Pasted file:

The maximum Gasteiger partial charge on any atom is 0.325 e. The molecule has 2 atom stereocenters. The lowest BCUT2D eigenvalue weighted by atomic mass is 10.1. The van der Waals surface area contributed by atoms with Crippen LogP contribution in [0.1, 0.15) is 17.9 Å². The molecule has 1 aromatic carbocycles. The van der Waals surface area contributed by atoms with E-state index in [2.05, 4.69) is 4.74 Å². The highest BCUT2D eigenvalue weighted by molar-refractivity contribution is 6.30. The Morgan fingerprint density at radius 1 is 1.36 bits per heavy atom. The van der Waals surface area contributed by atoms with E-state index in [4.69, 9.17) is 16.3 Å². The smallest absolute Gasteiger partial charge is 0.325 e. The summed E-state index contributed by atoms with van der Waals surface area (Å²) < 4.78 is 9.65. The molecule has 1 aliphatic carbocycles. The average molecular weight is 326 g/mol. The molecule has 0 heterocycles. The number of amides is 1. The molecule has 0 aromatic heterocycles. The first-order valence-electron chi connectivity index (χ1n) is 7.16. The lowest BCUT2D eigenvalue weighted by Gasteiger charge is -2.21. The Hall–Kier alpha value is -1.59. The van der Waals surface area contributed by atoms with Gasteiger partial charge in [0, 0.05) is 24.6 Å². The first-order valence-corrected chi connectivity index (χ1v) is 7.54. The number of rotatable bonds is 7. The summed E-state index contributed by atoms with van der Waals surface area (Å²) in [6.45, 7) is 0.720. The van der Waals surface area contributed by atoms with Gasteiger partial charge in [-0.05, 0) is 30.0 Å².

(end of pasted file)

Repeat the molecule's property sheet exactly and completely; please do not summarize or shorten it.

The maximum Gasteiger partial charge on any atom is 0.325 e. The molecule has 2 atom stereocenters. The lowest BCUT2D eigenvalue weighted by atomic mass is 10.1. The van der Waals surface area contributed by atoms with Crippen LogP contribution in [0.1, 0.15) is 17.9 Å². The molecule has 1 aromatic carbocycles. The van der Waals surface area contributed by atoms with E-state index in [2.05, 4.69) is 4.74 Å². The highest BCUT2D eigenvalue weighted by molar-refractivity contribution is 6.30. The Morgan fingerprint density at radius 1 is 1.36 bits per heavy atom. The van der Waals surface area contributed by atoms with E-state index in [4.69, 9.17) is 16.3 Å². The smallest absolute Gasteiger partial charge is 0.325 e. The summed E-state index contributed by atoms with van der Waals surface area (Å²) < 4.78 is 9.65. The molecule has 1 aliphatic carbocycles. The average molecular weight is 326 g/mol. The molecule has 0 heterocycles. The number of amides is 1. The molecule has 0 aromatic heterocycles. The first-order valence-electron chi connectivity index (χ1n) is 7.16. The lowest BCUT2D eigenvalue weighted by Gasteiger charge is -2.21. The Hall–Kier alpha value is -1.59. The van der Waals surface area contributed by atoms with Gasteiger partial charge in [0, 0.05) is 24.6 Å². The first-order valence-corrected chi connectivity index (χ1v) is 7.54. The number of rotatable bonds is 7. The summed E-state index contributed by atoms with van der Waals surface area (Å²) in [6.45, 7) is 0.720. The van der Waals surface area contributed by atoms with Gasteiger partial charge in [-0.05, 0) is 30.0 Å².